Single or treble?

Mike SchoonveldSome Great Lakes fishermen prefer lures with single hooks. Other prefer treble hooks. Which group is right?

Obviously, if one kind was demonstrably better than the other, the argument would be finished. Almost all of us would be fishing with one style or the other.

One could surmise treble hooks would be three times as effective in hooking and catching fish than a single hook. There would seem to be three times the chance of a barb sticking to the fish’s mouth on the strike and each additional point sticking in the fish’s lips would seem to be insurance against losing the fish during the fight.

Proponents of single hooks argue having one, single hook, stuck deep in a fish’s mouth or jaw will hold better than a treble, which probably is just stuck in the lips of the fish. Use a properly strong hook, and strength is no issue. (I’ve used single hook lures to catch saltwater fish 10 times larger than my biggest-ever Great Lakes salmon.)

Most of the time, I use whatever hook comes with the lure when I buy it. There are exceptions. If my favorite coho crankbaits came with singles, I’d swap them out for trebles. I like the trebles just because they do tend to lip-hook the fish. On some models with tiny hooks, I often swap out the smaller size trebles with larger sizes to make the baits harder to swallow deep. I release many of these small fish and many of the lip-stung victims can simply be flipped free without even netting or touching the fish. Grab the hook with a needle-nose plier and the fish is gone.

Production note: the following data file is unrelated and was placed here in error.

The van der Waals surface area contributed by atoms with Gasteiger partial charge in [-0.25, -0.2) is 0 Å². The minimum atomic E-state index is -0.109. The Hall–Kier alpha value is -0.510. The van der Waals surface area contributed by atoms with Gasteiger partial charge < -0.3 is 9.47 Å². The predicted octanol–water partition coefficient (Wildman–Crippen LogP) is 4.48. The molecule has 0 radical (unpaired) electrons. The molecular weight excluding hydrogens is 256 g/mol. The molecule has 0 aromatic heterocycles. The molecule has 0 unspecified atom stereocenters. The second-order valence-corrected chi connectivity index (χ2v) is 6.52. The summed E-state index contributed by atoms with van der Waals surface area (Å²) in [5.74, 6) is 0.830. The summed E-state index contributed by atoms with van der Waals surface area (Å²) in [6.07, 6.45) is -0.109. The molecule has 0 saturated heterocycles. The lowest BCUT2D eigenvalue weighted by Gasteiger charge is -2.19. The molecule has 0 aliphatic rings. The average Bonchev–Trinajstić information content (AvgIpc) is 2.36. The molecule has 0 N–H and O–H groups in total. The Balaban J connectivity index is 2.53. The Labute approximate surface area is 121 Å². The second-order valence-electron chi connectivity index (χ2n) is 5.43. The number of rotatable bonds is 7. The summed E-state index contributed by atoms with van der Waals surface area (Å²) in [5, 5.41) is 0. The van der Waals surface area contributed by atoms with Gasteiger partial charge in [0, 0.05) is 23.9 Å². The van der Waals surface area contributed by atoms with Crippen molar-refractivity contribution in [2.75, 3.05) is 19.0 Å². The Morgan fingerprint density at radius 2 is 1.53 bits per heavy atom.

I prefer the lures I use for targeting lake trout close to the bottom of the lake to have single hooks. Singles are much less likely to snag the zebra and quagga mussels that now carpet the lake beds if the lure happens to touch down.

I prefer the lures I use for pre-dawn kings to have single hooks, as well. I rig flies, spoons and plugs with 4/0 singles. I haven’t noticed an appreciable drop off in hook-up percentage, but once the fish is in the net, having to only remove a single barb instead of a treble (or pair of trebles) gets the fish in the box sooner and more safely, and gets the net and lure back in action quickly.

Most of the lures I buy come with treble hooks and most of the time that’s the way I use them. If I buy one that comes only with a single hook, that doesn’t bother me, either. I’d much rather worry about reliably getting the fish to bite in the first place than whether the hook will hold once it’s on the line.

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